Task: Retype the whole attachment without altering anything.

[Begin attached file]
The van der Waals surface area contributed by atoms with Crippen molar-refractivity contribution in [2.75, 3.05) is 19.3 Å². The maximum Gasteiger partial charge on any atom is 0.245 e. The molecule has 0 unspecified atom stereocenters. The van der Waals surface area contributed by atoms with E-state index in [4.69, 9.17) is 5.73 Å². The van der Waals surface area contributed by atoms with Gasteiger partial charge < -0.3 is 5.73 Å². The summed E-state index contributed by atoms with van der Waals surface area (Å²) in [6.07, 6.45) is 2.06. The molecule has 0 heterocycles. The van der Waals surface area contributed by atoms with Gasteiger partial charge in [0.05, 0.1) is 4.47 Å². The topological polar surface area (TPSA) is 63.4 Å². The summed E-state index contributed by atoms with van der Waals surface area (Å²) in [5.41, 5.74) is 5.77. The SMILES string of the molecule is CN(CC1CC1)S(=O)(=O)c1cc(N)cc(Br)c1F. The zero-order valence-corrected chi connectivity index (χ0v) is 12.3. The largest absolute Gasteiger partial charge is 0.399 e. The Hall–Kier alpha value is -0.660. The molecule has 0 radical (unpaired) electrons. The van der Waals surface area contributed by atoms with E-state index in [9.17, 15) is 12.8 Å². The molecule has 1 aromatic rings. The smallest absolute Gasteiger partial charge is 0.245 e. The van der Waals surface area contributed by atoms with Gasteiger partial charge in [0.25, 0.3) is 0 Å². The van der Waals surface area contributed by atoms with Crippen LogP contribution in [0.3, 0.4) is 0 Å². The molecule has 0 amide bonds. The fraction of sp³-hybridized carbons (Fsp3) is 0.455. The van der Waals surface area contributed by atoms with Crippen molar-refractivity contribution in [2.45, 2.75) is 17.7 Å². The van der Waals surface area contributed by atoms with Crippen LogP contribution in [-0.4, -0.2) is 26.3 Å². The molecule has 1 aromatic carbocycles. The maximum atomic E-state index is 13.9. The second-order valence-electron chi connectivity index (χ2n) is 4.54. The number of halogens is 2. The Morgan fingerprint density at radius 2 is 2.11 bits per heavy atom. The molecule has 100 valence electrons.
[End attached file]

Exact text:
The van der Waals surface area contributed by atoms with Crippen molar-refractivity contribution in [2.75, 3.05) is 19.3 Å². The maximum Gasteiger partial charge on any atom is 0.245 e. The molecule has 0 unspecified atom stereocenters. The van der Waals surface area contributed by atoms with E-state index in [4.69, 9.17) is 5.73 Å². The van der Waals surface area contributed by atoms with Gasteiger partial charge < -0.3 is 5.73 Å². The summed E-state index contributed by atoms with van der Waals surface area (Å²) in [6.07, 6.45) is 2.06. The molecule has 0 heterocycles. The van der Waals surface area contributed by atoms with Gasteiger partial charge in [0.05, 0.1) is 4.47 Å². The topological polar surface area (TPSA) is 63.4 Å². The summed E-state index contributed by atoms with van der Waals surface area (Å²) in [5.41, 5.74) is 5.77. The SMILES string of the molecule is CN(CC1CC1)S(=O)(=O)c1cc(N)cc(Br)c1F. The zero-order valence-corrected chi connectivity index (χ0v) is 12.3. The largest absolute Gasteiger partial charge is 0.399 e. The Hall–Kier alpha value is -0.660. The molecule has 0 radical (unpaired) electrons. The van der Waals surface area contributed by atoms with E-state index in [9.17, 15) is 12.8 Å². The molecule has 1 aromatic rings. The smallest absolute Gasteiger partial charge is 0.245 e. The van der Waals surface area contributed by atoms with Gasteiger partial charge in [0.25, 0.3) is 0 Å². The van der Waals surface area contributed by atoms with Crippen LogP contribution in [0.3, 0.4) is 0 Å². The molecule has 0 amide bonds. The fraction of sp³-hybridized carbons (Fsp3) is 0.455. The van der Waals surface area contributed by atoms with Crippen molar-refractivity contribution in [2.45, 2.75) is 17.7 Å². The van der Waals surface area contributed by atoms with Crippen LogP contribution in [-0.4, -0.2) is 26.3 Å². The molecule has 1 aromatic carbocycles. The maximum atomic E-state index is 13.9. The second-order valence-electron chi connectivity index (χ2n) is 4.54. The number of halogens is 2. The Morgan fingerprint density at radius 2 is 2.11 bits per heavy atom. The molecule has 100 valence electrons.